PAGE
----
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Can 911 Keep Up with Technology and Society?

911, the emergency number that has saved thousands of lives during emergencies over a period of five decades seems to losing out to the fast changing communication advancements. The ubiquitous three digit emergency numbers in the US seems to be grappling with the latest VoIP or Voice over Internet Technology. Though the E911 is being readied for use, the agencies are still struggling with the hordes of calls coming from different channels. This might be a little dangerous as people who are desperate to get to an agency will find it really difficult if the agency is not able to track their locations.

It is not easy to track the numbers from the mobile devices as compared to the landline numbers. The present geo-location technology used by most agencies is not in sync with the latest advancement in VoIP. Thus, determining the location of the caller is difficult for an agency. Another problem that the current system faces is that it cannot accept texted messages. It simply cuts down users who are more comfortable texting. However, of late there have been initiatives to include texting to emergency numbers. Technology overhaul is needed on a large scale to roll out the texting service to all the locations in the US.

The problem of hacking is something that services have to be aware of because there are numerous instances of the number being misused. The agencies are keeping their options open as far as the complete switch to VoIP is considered because they know that the emergency calls are to be treated differently. The calls are made over the Internet, so the callers have to provide their current phone number to be located without any hassle. Compared to the landlines, VoIP offers numerous additional features during emergencies and disasters.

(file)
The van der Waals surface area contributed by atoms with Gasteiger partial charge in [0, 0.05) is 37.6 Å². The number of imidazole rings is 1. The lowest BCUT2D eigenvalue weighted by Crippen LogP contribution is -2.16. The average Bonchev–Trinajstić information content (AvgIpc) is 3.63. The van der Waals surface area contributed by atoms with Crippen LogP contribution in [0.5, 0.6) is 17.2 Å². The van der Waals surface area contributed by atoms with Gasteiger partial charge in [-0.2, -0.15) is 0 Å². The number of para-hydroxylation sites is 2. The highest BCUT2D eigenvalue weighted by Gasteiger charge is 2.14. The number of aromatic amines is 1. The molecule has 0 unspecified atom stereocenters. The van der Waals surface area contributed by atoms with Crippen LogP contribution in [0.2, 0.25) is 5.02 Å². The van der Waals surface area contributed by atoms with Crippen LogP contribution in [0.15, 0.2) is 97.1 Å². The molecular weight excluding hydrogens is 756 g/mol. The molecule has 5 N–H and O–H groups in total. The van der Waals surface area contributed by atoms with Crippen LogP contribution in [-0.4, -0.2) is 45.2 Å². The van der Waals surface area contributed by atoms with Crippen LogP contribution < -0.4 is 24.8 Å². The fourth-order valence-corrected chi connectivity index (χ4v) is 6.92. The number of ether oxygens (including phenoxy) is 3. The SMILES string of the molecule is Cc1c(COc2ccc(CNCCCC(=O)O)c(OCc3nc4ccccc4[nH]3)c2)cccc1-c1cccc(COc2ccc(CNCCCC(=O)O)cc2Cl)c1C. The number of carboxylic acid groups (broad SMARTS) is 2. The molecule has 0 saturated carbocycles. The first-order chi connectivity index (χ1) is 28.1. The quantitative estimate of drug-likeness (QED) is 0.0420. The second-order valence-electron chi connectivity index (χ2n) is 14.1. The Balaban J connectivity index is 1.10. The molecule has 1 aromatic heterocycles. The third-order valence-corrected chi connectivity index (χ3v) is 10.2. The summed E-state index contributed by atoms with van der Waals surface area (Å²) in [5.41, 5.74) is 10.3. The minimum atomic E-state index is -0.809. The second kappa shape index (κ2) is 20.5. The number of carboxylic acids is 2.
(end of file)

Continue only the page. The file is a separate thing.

The FCC or Federal Communications Commission has issued several guidelines for using E911 services. The guidelines will ensure that the VoIP users are able to provide their locations and call back numbers to the personnel attending their emergency call when they dial 911. The VoIP providers on the other hand need to get the customer’s permanent address while they enroll them for the services. The system will then store the information and use it when calls are received from the number.

So what exactly happens when a VoIP users calls 911?

The VoIP Position Center or the VPC receives the ANI or the calling number when a caller places a call using his VoIP number. The ANI is then used to track the caller’s location from the database. Now, the system uses its automatic routing rules to redirect the call to the designated Public Safety Answering Point (PSAP). The PSAP then provides the location and phone number of the caller to the emergency personnel.

Emergency services like the 911 are finding it a bit difficult to adjust to the changing ground scenarios. Hopefully things will fall in line quickly. VoIP has several advantages for the callers as well as the emergency personnel as they will not have to scramble for addresses and numbers of the people in distress. The automated system will ensure the routing of the calls to the emergency personnel when the caller makes a call. This saves a lot of time, which is vital during an emergency.
Despite all the technical issues that the 911 is facing, we firmly believe that the government agencies will be back with the updated service within a few months only. Extension of VoIP services to all the residents of US and their use in calling the 911 service will be made robust in the coming days.
About The Author
Michelle Patterson is excited with the new technologies that are threatening to change the way we stay in touch and communicate, particular in business. She works with companies that are introducing these technologies to make understanding them easy for regular people. She is an expertize in VoIP too.

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